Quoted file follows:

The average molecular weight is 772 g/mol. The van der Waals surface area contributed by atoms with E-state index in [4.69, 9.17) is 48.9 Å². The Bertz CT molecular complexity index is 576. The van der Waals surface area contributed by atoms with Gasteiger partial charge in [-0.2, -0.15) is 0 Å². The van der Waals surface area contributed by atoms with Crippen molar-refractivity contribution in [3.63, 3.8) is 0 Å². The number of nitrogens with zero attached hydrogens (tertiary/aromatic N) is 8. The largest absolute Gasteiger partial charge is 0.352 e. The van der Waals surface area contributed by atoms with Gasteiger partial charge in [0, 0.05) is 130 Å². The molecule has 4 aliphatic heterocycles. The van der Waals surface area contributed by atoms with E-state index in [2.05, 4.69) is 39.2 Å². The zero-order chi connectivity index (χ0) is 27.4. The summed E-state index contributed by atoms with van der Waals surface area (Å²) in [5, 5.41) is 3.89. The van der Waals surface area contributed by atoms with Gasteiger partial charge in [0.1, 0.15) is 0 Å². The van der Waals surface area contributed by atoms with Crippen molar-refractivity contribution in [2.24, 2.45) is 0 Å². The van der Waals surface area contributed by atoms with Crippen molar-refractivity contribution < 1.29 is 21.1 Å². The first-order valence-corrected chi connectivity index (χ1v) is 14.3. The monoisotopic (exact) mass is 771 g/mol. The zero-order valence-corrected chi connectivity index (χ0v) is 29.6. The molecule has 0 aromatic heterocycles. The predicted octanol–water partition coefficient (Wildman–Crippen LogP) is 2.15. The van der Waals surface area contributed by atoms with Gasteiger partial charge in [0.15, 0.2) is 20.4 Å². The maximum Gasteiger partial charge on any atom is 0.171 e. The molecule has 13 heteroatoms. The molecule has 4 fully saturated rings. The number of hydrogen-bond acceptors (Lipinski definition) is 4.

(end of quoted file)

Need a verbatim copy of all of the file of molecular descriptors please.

The average molecular weight is 772 g/mol. The van der Waals surface area contributed by atoms with E-state index in [4.69, 9.17) is 48.9 Å². The Bertz CT molecular complexity index is 576. The van der Waals surface area contributed by atoms with Gasteiger partial charge in [-0.2, -0.15) is 0 Å². The van der Waals surface area contributed by atoms with Crippen molar-refractivity contribution in [3.63, 3.8) is 0 Å². The number of nitrogens with zero attached hydrogens (tertiary/aromatic N) is 8. The largest absolute Gasteiger partial charge is 0.352 e. The van der Waals surface area contributed by atoms with Gasteiger partial charge in [0, 0.05) is 130 Å². The molecule has 4 aliphatic heterocycles. The van der Waals surface area contributed by atoms with E-state index in [2.05, 4.69) is 39.2 Å². The zero-order chi connectivity index (χ0) is 27.4. The summed E-state index contributed by atoms with van der Waals surface area (Å²) in [5, 5.41) is 3.89. The van der Waals surface area contributed by atoms with Gasteiger partial charge in [0.1, 0.15) is 0 Å². The van der Waals surface area contributed by atoms with Crippen molar-refractivity contribution in [2.24, 2.45) is 0 Å². The van der Waals surface area contributed by atoms with Crippen molar-refractivity contribution < 1.29 is 21.1 Å². The first-order valence-corrected chi connectivity index (χ1v) is 14.3. The monoisotopic (exact) mass is 771 g/mol. The zero-order valence-corrected chi connectivity index (χ0v) is 29.6. The molecule has 0 aromatic heterocycles. The predicted octanol–water partition coefficient (Wildman–Crippen LogP) is 2.15. The van der Waals surface area contributed by atoms with Gasteiger partial charge in [0.15, 0.2) is 20.4 Å². The maximum Gasteiger partial charge on any atom is 0.171 e. The molecule has 13 heteroatoms. The molecule has 4 fully saturated rings. The number of hydrogen-bond acceptors (Lipinski definition) is 4.